This great truth also awakened Peter in Acts 10. Here Peter is sent by God to the Gentile Cornelius’ home. As he observes Cornelius’ faith and how God is at work among Cornelius and other Gentiles, Peter asks rhetorically howanyone could possibly withhold baptism since there is already evidence of the Holy Spirit at work in them. (Acts 10:47, NRSV) When Peter returns to Jerusalem and reports all of this he boldly proclaims, “If then God gave them the same gift that he gave us when we believed in the Lord Jesus Christ, who was I that I could hinder God?” (Acts 11:17, NRSV)
Here is where Peter’s story intersects with Paul’s. Later, in Acts 15, when Paul is called before the Jerusalem Council to explain and justify his ministry with uncircumcised Gentiles, Peter rises to Paul’s defense using this exact argument. Peter has seen what God is already doing. God already gave Gentiles the Holy Spirit, the evidence is clear in their faith, and in so doing made no distinction between Jews and Gentiles. (Acts 15:7-11) Peter finishes by asking the body why they are now trying to put God to the test by excluding uncircumcised Gentiles? For both Peter and Paul, these Gentiles, that many previously assumed were sinners and outsiders, are now included in the redemptive work of Jesus by God’s own initiative. To exclude the Gentiles would have been tantamount to excluding God, denying the work of the Holy Spirit.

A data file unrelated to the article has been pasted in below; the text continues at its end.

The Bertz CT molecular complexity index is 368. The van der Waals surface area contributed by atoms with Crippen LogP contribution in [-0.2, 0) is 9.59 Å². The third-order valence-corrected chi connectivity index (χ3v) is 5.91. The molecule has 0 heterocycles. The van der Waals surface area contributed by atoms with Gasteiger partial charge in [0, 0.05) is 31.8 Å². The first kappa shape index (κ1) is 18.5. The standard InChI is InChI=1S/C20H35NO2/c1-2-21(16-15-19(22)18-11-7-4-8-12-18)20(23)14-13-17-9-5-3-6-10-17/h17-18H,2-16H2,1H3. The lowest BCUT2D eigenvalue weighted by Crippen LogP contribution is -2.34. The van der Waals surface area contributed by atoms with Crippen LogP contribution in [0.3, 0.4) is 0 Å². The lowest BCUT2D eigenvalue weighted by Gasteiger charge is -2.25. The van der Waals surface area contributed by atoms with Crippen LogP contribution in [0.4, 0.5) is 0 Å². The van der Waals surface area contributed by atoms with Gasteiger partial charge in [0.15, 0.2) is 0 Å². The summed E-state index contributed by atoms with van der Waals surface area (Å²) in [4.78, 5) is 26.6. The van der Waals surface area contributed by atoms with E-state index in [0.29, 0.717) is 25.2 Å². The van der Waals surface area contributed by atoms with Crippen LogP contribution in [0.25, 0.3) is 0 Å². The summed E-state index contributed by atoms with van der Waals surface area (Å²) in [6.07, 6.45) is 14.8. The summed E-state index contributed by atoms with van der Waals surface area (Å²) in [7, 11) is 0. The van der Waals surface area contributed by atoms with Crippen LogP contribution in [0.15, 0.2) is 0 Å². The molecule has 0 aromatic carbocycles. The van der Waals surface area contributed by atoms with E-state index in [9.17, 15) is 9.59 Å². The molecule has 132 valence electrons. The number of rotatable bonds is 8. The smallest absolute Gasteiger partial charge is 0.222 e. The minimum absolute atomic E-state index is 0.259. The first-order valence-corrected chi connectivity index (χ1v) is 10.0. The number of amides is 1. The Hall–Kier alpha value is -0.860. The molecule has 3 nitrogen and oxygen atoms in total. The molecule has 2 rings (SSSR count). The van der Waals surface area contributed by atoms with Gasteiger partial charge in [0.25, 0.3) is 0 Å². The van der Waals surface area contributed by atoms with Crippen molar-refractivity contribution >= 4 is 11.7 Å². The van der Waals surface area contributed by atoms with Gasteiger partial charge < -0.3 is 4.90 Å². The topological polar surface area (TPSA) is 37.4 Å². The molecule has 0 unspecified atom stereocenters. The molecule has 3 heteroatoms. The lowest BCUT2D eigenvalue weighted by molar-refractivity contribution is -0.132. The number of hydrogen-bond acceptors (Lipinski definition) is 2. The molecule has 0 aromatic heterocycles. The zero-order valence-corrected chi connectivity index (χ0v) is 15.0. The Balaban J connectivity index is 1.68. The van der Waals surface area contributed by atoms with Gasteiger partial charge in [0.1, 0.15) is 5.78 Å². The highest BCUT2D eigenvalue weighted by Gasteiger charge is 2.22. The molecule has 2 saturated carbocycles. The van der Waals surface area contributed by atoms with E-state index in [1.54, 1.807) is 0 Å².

As a pastor, academic, and spiritual pilgrim on the long journey of faith I am tired of being accused of disregarding or ignoring the Bible. I am weary with arguments that begin and end with holding up a few Bible passages that seemingly condemn same-sex practice. As one who does support the full inclusion of LGBTQ+ persons into the life of the church (including marriage and ordination), I find my foundation in the scriptures. It is not just in a few passing verses, but in the unfolding story of transformation and redemption in the Bible. It is found in the Bible’s own bias for inclusion, welcoming more and more people into the promises of God.